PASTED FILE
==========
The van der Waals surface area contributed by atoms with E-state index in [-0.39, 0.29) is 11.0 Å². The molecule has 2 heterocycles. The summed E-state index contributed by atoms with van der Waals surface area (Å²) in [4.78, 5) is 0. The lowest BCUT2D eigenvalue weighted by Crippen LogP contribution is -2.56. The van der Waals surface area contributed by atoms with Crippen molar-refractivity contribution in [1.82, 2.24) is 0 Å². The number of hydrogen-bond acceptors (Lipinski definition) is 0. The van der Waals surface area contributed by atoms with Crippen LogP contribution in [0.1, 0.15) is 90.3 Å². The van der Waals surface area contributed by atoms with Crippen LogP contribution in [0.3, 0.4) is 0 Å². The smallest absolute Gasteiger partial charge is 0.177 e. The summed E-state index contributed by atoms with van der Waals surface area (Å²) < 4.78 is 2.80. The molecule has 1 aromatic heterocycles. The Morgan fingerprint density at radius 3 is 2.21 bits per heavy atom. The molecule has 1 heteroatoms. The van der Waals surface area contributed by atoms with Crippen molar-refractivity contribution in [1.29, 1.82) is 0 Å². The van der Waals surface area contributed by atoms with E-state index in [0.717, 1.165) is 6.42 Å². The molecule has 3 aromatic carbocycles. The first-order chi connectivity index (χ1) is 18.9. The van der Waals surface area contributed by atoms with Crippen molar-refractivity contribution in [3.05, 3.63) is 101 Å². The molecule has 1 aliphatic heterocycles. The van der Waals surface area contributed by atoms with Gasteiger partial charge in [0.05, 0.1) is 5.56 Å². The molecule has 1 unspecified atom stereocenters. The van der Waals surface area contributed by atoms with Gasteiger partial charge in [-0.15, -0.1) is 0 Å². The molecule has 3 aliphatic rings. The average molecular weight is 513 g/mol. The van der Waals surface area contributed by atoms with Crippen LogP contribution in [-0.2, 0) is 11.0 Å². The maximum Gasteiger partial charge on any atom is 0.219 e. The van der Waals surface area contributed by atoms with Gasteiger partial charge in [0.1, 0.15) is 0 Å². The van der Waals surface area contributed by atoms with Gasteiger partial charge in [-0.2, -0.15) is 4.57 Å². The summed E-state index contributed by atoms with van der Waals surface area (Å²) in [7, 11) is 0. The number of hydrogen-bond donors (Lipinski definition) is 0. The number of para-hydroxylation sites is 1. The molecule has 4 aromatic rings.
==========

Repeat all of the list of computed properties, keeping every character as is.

The van der Waals surface area contributed by atoms with E-state index in [-0.39, 0.29) is 11.0 Å². The molecule has 2 heterocycles. The summed E-state index contributed by atoms with van der Waals surface area (Å²) in [4.78, 5) is 0. The lowest BCUT2D eigenvalue weighted by Crippen LogP contribution is -2.56. The van der Waals surface area contributed by atoms with Crippen molar-refractivity contribution in [1.82, 2.24) is 0 Å². The number of hydrogen-bond acceptors (Lipinski definition) is 0. The van der Waals surface area contributed by atoms with Crippen LogP contribution in [0.1, 0.15) is 90.3 Å². The van der Waals surface area contributed by atoms with Crippen LogP contribution in [0.3, 0.4) is 0 Å². The smallest absolute Gasteiger partial charge is 0.177 e. The summed E-state index contributed by atoms with van der Waals surface area (Å²) < 4.78 is 2.80. The molecule has 1 aromatic heterocycles. The Morgan fingerprint density at radius 3 is 2.21 bits per heavy atom. The molecule has 1 heteroatoms. The van der Waals surface area contributed by atoms with Crippen molar-refractivity contribution in [1.29, 1.82) is 0 Å². The van der Waals surface area contributed by atoms with E-state index in [0.717, 1.165) is 6.42 Å². The molecule has 3 aromatic carbocycles. The first-order chi connectivity index (χ1) is 18.9. The van der Waals surface area contributed by atoms with Crippen molar-refractivity contribution in [3.05, 3.63) is 101 Å². The molecule has 1 aliphatic heterocycles. The van der Waals surface area contributed by atoms with Gasteiger partial charge in [0.05, 0.1) is 5.56 Å². The molecule has 1 unspecified atom stereocenters. The van der Waals surface area contributed by atoms with Gasteiger partial charge in [-0.15, -0.1) is 0 Å². The molecule has 3 aliphatic rings. The average molecular weight is 513 g/mol. The van der Waals surface area contributed by atoms with Crippen LogP contribution in [-0.2, 0) is 11.0 Å². The maximum Gasteiger partial charge on any atom is 0.219 e. The van der Waals surface area contributed by atoms with Gasteiger partial charge in [0.1, 0.15) is 0 Å². The van der Waals surface area contributed by atoms with Gasteiger partial charge in [-0.2, -0.15) is 4.57 Å². The summed E-state index contributed by atoms with van der Waals surface area (Å²) in [7, 11) is 0. The number of hydrogen-bond donors (Lipinski definition) is 0. The number of para-hydroxylation sites is 1. The molecule has 4 aromatic rings.